“It is our hope that all schools will be able to physically open for five days per week in the fall but local conditions will determine whether that is possible.”
– Cecily Myart-Cruz, President, United Teachers of Los Angeles (UTLA Update 5/14/2021)
It’s impossible to know what “local conditions” are going to look like when kids go back to school this Fall, but two things are certain: Whatever the United Teachers of Los Angeles want, the United Teachers of Los Angeles are going to get, and to the extent “local conditions” involves money, there’s going to be plenty of it.
California’s budget bonanza, just announced last week, capitalizes on conditions unique to California that in retrospect are obvious. The COVID lockdown may have decimated California’s working families and small businesses, but the explosion in online activity delivered stupendous windfalls to California’s high tech industry. In California’s top heavy income tax model, the more money California’s super rich make, the more money pours into the state treasury. And pour it did. Quoting from the May Revision of California’s 2021-22 state budget:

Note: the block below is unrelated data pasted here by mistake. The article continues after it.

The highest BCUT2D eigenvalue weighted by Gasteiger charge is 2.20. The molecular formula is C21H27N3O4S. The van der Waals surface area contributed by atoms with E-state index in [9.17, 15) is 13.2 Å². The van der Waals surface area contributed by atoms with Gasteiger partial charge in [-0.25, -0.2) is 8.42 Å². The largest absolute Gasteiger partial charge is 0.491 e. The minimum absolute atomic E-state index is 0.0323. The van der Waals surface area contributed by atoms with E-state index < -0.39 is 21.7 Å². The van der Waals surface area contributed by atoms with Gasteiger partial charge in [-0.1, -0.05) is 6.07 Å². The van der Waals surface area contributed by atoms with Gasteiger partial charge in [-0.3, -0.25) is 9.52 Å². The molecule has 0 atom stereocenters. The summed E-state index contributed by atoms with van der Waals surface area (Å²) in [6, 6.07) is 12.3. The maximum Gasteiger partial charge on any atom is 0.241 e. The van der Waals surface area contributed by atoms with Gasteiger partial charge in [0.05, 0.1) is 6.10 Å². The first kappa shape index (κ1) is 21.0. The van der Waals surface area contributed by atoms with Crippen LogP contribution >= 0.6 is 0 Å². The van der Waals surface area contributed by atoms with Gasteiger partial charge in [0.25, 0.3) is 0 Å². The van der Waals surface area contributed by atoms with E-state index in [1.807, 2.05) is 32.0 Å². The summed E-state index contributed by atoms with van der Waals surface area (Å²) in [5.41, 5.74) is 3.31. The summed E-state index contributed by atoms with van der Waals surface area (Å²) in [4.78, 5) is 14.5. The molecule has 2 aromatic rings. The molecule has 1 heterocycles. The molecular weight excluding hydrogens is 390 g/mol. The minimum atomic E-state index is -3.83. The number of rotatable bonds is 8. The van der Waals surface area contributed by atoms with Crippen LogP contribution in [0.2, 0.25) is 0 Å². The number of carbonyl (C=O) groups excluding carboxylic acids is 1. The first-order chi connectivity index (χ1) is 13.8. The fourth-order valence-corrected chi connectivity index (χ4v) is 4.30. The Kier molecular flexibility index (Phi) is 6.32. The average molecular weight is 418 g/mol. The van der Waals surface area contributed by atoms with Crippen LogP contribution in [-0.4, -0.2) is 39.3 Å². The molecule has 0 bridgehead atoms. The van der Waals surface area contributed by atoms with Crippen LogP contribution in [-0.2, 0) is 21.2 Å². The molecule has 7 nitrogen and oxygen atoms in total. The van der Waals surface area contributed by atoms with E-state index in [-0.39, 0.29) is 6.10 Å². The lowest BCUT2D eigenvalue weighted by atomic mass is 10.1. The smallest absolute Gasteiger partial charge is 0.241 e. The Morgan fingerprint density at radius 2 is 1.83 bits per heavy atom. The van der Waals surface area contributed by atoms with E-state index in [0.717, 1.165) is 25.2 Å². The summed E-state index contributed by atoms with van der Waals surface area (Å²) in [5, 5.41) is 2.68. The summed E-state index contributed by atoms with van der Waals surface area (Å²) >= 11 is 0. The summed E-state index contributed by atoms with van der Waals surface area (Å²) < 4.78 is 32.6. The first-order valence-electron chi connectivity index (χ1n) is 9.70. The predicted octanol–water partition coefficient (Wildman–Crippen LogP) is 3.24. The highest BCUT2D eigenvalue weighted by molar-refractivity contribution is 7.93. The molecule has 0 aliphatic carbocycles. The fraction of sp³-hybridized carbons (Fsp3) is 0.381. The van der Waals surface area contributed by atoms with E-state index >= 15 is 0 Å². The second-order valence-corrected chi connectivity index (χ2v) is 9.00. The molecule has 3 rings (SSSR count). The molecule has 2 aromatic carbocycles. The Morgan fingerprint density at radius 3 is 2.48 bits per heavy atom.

“Compared to a projected budget deficit of $54 billion a year ago, the state now has a projected $75.7 billion surplus. Combined with over $25 billion in federal relief, this supports a $100 billion California Comeback Plan—a once-in-a-lifetime opportunity.”
This hundred billion dollar binge is a welcome distraction for the embattled Governor Newsom, who faces a recall election later this year. And of course, spreading an extra $100 billion around the state should certainly offer short-term relief, even in California’s $2.7 trillion economy. But as always, how this money is spent is more important than how much is spent. For example, Newsom is dumping an extra $4.2 billion into High Speed Rail, but only another $2.4 billion to repair highways and bridges. And in a sop to the teachers unions, Newsom is dumping tens of billions of increased funding into California’s public schools.